Research Article: Timing of Frontal Plane Trunk Lean, Not Magnitude, Mediates Frontal Plane Knee Joint Loading in Patients with Moderate Medial Knee Osteoarthritis

Date Published: March 20, 2018

Publisher: Hindawi

Author(s): Freyja Hálfdanardóttir, Dan K. Ramsey, Kristín Briem.


The purpose of this study was to examine the influence of trunk lean and contralateral hip abductor strength on the peak knee adduction moment (KAM) and rate of loading in persons with moderate medial knee osteoarthritis. Thirty-one males (17 with osteoarthritis, 14 controls) underwent 3-dimensional motion analysis, strength testing of hip abductors, and knee range of motion (ROM) measures, as well as completing the knee osteoarthritis outcome score (KOOS). No differences were found between groups or limbs for gait cycle duration, but the osteoarthritis group had longer double-limb support during weight acceptance (p < 0.001) and delayed frontal plane trunk motion towards the stance limb (p < 0.01). This was reflected by a lower rate of loading for the osteoarthritis group compared to controls (p < 0.001), whereas no differences were found for peak KAM. Trunk angle, contralateral hip abductor strength, and BMI explained the rate of loading at the involved knee (p < 0.001), an association not found for the contralateral knee or control knees. Prolonged trunk lean over the stance limb may help lower peak KAM values. Rate of frontal plane knee joint loading may partly be mediated by the contralateral limb's abductor strength, accentuating the importance of bilateral lower limb strength for persons with knee osteoarthritis.

Partial Text

Osteoarthritis (OA), knee OA in particular, is a large and growing public health concern. Notable increases in estimated years lived with disability owing to OA has been observed over the last 15 years [1] with concomitant activity limitations projected to increase [2]. Moreover the economic burden associated with knee OA is expected to rise concurrently with the ageing population, resulting in increased demand for primary and revision knee joint arthroplasty [3]. Therefore, emphasis has been focused on investigating whether conservative biomechanical modalities mediate disease progression [4, 5].

Data for this cross-sectional laboratory study were collected during baseline measurements of patients who had been referred by orthopedic specialists for a fitting and trial treatment with an unloader (valgus) brace [21]. Due to limited number of female patients at the clinic who were inclined to try an unloader brace, a decision was made to include only males in this study. Seventeen male patients (aged 40–60 years) with confirmed medial knee OA, Kellgren Lawrence (KL) grade 2 or 3 radiographic changes [22], and clinical history of pain and functional impairments fulfilled the inclusion criteria. In cases where bilateral radiographic knee OA was diagnosed, the more symptomatic knee denoted the affected one. Patients were excluded if they had joint replacement surgery, periarticular fracture, osteotomy, knee ligament reconstruction, or arthroscopic surgery to any lower limb joint within 6 months of the study. Exclusion criteria also included radiologically confirmed OA in the ankle or hip joints, intra-articular corticosteroid or viscosupplementation injection to either knee joint within 3 months of study participation, or any musculoskeletal or neurological impairment, dermatological or circulatory problems in the lower extremities that might affect ambulation. Fourteen asymptomatic male subjects were recruited from the university community to serve as controls (CTRL) and were matched to the OA cohort by age (to within 5 years), weight (to within 5 kilograms), and height (to within 5 centimeters).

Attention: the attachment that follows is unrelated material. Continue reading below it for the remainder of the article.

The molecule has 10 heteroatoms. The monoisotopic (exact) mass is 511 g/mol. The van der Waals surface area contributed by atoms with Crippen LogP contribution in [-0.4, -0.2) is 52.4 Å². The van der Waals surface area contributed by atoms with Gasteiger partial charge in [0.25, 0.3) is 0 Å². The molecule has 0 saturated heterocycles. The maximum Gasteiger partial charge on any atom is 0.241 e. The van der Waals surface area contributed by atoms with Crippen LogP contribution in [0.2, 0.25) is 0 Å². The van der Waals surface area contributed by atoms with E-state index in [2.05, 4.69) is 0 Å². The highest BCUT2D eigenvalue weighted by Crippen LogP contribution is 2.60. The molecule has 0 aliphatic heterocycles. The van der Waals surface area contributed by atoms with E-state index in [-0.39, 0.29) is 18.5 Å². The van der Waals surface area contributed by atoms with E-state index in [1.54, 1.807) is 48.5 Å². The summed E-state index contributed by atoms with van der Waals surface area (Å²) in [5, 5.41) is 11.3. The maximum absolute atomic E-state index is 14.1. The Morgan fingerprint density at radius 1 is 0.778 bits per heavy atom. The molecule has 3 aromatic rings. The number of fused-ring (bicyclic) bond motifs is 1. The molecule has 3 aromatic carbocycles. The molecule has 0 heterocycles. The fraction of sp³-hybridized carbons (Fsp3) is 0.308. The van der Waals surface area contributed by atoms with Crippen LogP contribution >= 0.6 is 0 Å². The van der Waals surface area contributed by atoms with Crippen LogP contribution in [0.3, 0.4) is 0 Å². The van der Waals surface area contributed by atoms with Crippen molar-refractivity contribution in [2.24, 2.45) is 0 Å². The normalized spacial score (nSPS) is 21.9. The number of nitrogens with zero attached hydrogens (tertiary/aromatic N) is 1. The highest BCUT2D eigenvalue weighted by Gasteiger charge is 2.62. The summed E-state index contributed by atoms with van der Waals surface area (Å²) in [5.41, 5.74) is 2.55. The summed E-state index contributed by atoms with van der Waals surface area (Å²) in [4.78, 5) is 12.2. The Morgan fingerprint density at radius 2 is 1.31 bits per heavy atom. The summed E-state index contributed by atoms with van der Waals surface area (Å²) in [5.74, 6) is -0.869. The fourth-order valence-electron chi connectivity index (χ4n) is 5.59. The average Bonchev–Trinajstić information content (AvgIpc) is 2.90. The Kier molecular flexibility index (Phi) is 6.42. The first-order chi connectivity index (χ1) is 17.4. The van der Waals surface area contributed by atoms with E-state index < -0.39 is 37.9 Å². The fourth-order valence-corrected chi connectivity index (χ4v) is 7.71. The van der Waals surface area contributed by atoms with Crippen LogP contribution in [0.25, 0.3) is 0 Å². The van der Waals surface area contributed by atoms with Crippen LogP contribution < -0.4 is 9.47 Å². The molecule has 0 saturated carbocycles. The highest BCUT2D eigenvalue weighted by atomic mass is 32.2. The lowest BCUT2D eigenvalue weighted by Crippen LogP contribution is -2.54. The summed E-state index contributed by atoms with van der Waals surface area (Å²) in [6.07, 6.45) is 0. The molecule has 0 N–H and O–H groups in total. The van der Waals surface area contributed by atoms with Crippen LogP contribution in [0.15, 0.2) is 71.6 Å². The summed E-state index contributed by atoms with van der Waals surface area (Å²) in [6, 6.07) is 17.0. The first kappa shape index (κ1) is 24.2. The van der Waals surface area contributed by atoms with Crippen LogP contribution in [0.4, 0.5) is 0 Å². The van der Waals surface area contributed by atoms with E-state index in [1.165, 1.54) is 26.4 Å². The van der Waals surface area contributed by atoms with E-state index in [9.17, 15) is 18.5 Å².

No differences were found for mean age, height, mass, BMI, or strength between groups (Table 1). A significant deficit of knee ROM was evident on the involved side of OA participants as reflected by a group by limb interaction (F = 11.824, p = 0.002). Moreover, the CTRL group scored significantly higher on all KOOS subscales than the OA group, reflecting expected differences in self-reported knee related symptoms, functional abilities, and quality of life (p < 0.001). The main results of the study demonstrated that persons with moderate medial knee OA exhibit different movement patterns for frontal plane trunk lean compared to healthy controls. This strategy may assist in maintaining the KAM for this group to levels similar to that of controls during walking. Moreover, the rate of frontal plane knee joint loading during WA may be mediated, in part, by the contralateral limb's abductor strength. In order to maintain KAM levels near normal levels, persons with moderate knee OA may benefit from strategies that lower the rate of knee joint loading. Part of this strategy may be achieved by prolonged double stance during WA and altered timing, not degree, of frontal plane trunk motion to affect the magnitude of knee joint loading. Strength of hip abductors may influence their ability to maintain a prolonged trunk position over the stance limb and provide eccentric control while lowering the pelvis prior to contralateral WA, which may also assist in slowing down the rate of loading and controlling peak KAM values.   Source:


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